It was a bumpy start for 2024 as there were disruptions in oil supply across the globe, causing volatility in the market and fluctuating prices for consumers. These events will likely have a long-term impact so predicting future fuel prices is more challenging, but we’ll give it a try.
What’s impacting fuel prices?
Global events directly impact UK pump prices, so volatility elsewhere leads to fluctuating fuel prices here. Although predictions for 2024 were positive, unforeseen circumstances destabilised the fuel market in January.
Conflict in the Middle East
Unrest in the Middle East continues to negatively impact oil supply. The recent conflict with Houthi militants in Yemen and the Red Sea disrupted a vital trade route between Asia and Europe. To mitigate risks, tankers were diverted to longer routes, such as the Cape of Good Hope, but the continual geopolitical tensions have raised concerns about further disruptions in the oil supply chain.
However, an unverified ceasefire between Israel and Hamas did lead to an immediate drop in oil prices with a decline of more than 2% being reported in the last week of January. A potential ceasefire would settle the disruption of vital Gulf and Red Sea shipping lanes, easing global distribution, and helping to stabilise fuel prices.
With the Middle East holding such an important position in the oil market, further conflicts will undoubtedly have a ripple effect and cause prices to rise once again.
Back in November, OPEC+ agreed to voluntary output cuts totalling around 2.2 million barrels per day (bpd) for the first quarter of this year with Saudi Arabia leading the way with a 1 million bpd voluntary reduction. This initiative aims to prevent a global supply surplus amid slowing demand growth which in turn leads to higher crude oil prices.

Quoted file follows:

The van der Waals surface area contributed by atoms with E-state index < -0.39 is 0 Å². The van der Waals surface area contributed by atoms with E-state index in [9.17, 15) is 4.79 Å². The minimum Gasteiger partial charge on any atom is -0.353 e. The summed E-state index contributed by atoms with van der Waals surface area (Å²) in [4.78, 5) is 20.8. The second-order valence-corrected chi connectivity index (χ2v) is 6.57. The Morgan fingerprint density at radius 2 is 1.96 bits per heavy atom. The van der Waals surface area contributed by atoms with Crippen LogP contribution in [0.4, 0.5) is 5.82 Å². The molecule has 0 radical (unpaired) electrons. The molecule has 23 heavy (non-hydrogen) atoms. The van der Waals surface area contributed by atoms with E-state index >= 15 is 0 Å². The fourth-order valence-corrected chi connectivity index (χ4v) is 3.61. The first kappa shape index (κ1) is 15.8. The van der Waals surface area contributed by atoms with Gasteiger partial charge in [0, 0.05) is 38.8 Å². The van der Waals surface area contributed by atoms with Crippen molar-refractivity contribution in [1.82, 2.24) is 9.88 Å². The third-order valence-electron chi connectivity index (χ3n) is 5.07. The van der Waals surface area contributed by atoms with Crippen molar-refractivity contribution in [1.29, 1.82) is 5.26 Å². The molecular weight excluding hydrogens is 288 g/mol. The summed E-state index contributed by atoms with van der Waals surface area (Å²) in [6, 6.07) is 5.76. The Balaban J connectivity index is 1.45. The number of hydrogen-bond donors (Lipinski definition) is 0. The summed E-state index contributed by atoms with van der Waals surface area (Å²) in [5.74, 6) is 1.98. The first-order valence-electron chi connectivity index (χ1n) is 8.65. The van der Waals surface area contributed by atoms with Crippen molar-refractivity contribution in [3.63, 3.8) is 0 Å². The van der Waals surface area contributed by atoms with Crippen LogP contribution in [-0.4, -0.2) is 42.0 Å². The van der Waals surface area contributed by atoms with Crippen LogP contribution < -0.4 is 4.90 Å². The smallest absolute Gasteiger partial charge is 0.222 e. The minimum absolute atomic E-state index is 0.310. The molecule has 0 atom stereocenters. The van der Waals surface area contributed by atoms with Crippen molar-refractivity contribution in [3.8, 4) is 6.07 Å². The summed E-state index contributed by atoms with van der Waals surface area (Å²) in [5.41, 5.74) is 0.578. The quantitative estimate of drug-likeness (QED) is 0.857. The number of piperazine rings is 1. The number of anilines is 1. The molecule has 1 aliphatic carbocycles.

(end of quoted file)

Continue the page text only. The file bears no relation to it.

OPEC+ have now announced that they plan to maintain this production policy until March when the impact of this strategy can be assessed more thoroughly. This means that, until normal OPEC+ output resumes, UK fuel prices may continue to rise.
The impact of the USA
The number of diesel exports from the US Gulf Coast to Europe broke records in January. As Europe sources around one third of its diesel supply from the Middle East, US exports offered a much-needed lifeline during this period of turmoil. However, scheduled maintenance programs could knock back US stocks levels, causing prices to spike.
US sanctions on Iran’s crude exports have also added to the price volatility, with Iranian exports decreasing from 3 million barrels a day to around 1 million barrels per day. The significant reduction in supply has intensified crude prices even further.
What will happen to UK pump prices?
Although the average price of fuel in the UK was the lowest it’s been for over 2 years, January brought an end to three consecutive months of falling pump prices. However, there is a big disparity in prices depending on where you refuel in the UK. Last month, a 14p difference was reported between the cheapest and the most expensive supermarket fuel.
The UK Government is trying to help with the pump price postcode lottery by introducing a PumpWatch scheme. This will force fuel retailers to share live information to the public on price changes within 30 minutes, making it easier for drivers to find the cheapest petrol and diesel.
However, this will not impact drivers with a fixed-price fuel card and it’s unlikely it will help to bring pump prices down.
With the ongoing conflict in the Middle East and growing concerns that Europe will be squeezed by supply issues over the next few months, the outlook on fuel prices in the UK is somewhat bleak. Gasoil futures, the global benchmark, have risen by 15% from mid-December, so further fluctuations in fuel prices should be expected.
Although the oil market is now relatively stable on the back of weaker global demand, we’ve seen how quickly this can change, so we hope that if fuel prices do rise that they’ll soon settle down again.
Jen GreenJen has extensive experience across a range of regulated industries. Her research on the monthly market movements for oil and how they will impact prices at the pump has been featured in numerous publications, including the Transport Operator and Fuel Oil News.